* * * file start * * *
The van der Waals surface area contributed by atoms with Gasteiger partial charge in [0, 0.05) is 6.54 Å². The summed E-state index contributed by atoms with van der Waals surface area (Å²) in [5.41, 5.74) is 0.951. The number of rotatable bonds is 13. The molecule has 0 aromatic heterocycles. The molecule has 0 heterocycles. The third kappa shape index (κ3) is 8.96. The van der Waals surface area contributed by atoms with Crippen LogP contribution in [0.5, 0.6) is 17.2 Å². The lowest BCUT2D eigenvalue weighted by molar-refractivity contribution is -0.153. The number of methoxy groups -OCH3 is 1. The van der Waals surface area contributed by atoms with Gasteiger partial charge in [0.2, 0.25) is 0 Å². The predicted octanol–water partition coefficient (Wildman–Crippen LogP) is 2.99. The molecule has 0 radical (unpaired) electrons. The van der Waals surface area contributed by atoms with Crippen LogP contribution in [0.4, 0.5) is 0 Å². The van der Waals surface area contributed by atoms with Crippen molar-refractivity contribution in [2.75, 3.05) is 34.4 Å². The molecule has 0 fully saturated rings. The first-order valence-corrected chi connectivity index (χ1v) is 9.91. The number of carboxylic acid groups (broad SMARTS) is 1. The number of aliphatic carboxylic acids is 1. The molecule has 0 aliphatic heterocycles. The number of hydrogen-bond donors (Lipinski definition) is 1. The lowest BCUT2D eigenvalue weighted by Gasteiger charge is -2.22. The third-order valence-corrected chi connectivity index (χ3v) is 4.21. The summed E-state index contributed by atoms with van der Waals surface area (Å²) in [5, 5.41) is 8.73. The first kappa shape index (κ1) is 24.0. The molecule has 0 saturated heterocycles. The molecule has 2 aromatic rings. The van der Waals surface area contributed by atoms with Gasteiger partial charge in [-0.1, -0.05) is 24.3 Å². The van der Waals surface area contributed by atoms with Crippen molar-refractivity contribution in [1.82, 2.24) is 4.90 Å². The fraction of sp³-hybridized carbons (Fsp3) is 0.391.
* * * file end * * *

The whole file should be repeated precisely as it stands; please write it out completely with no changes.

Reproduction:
The van der Waals surface area contributed by atoms with Gasteiger partial charge in [0, 0.05) is 6.54 Å². The summed E-state index contributed by atoms with van der Waals surface area (Å²) in [5.41, 5.74) is 0.951. The number of rotatable bonds is 13. The molecule has 0 aromatic heterocycles. The molecule has 0 heterocycles. The third kappa shape index (κ3) is 8.96. The van der Waals surface area contributed by atoms with Crippen LogP contribution in [0.5, 0.6) is 17.2 Å². The lowest BCUT2D eigenvalue weighted by molar-refractivity contribution is -0.153. The number of methoxy groups -OCH3 is 1. The van der Waals surface area contributed by atoms with Gasteiger partial charge in [0.2, 0.25) is 0 Å². The predicted octanol–water partition coefficient (Wildman–Crippen LogP) is 2.99. The molecule has 0 radical (unpaired) electrons. The van der Waals surface area contributed by atoms with Crippen LogP contribution in [0.4, 0.5) is 0 Å². The van der Waals surface area contributed by atoms with Crippen molar-refractivity contribution in [2.75, 3.05) is 34.4 Å². The molecule has 0 fully saturated rings. The first-order valence-corrected chi connectivity index (χ1v) is 9.91. The number of carboxylic acid groups (broad SMARTS) is 1. The number of aliphatic carboxylic acids is 1. The molecule has 0 aliphatic heterocycles. The number of hydrogen-bond donors (Lipinski definition) is 1. The lowest BCUT2D eigenvalue weighted by Gasteiger charge is -2.22. The third-order valence-corrected chi connectivity index (χ3v) is 4.21. The summed E-state index contributed by atoms with van der Waals surface area (Å²) in [5, 5.41) is 8.73. The first kappa shape index (κ1) is 24.0. The molecule has 0 saturated heterocycles. The molecule has 2 aromatic rings. The van der Waals surface area contributed by atoms with Gasteiger partial charge in [-0.1, -0.05) is 24.3 Å². The van der Waals surface area contributed by atoms with Crippen molar-refractivity contribution in [1.82, 2.24) is 4.90 Å². The fraction of sp³-hybridized carbons (Fsp3) is 0.391.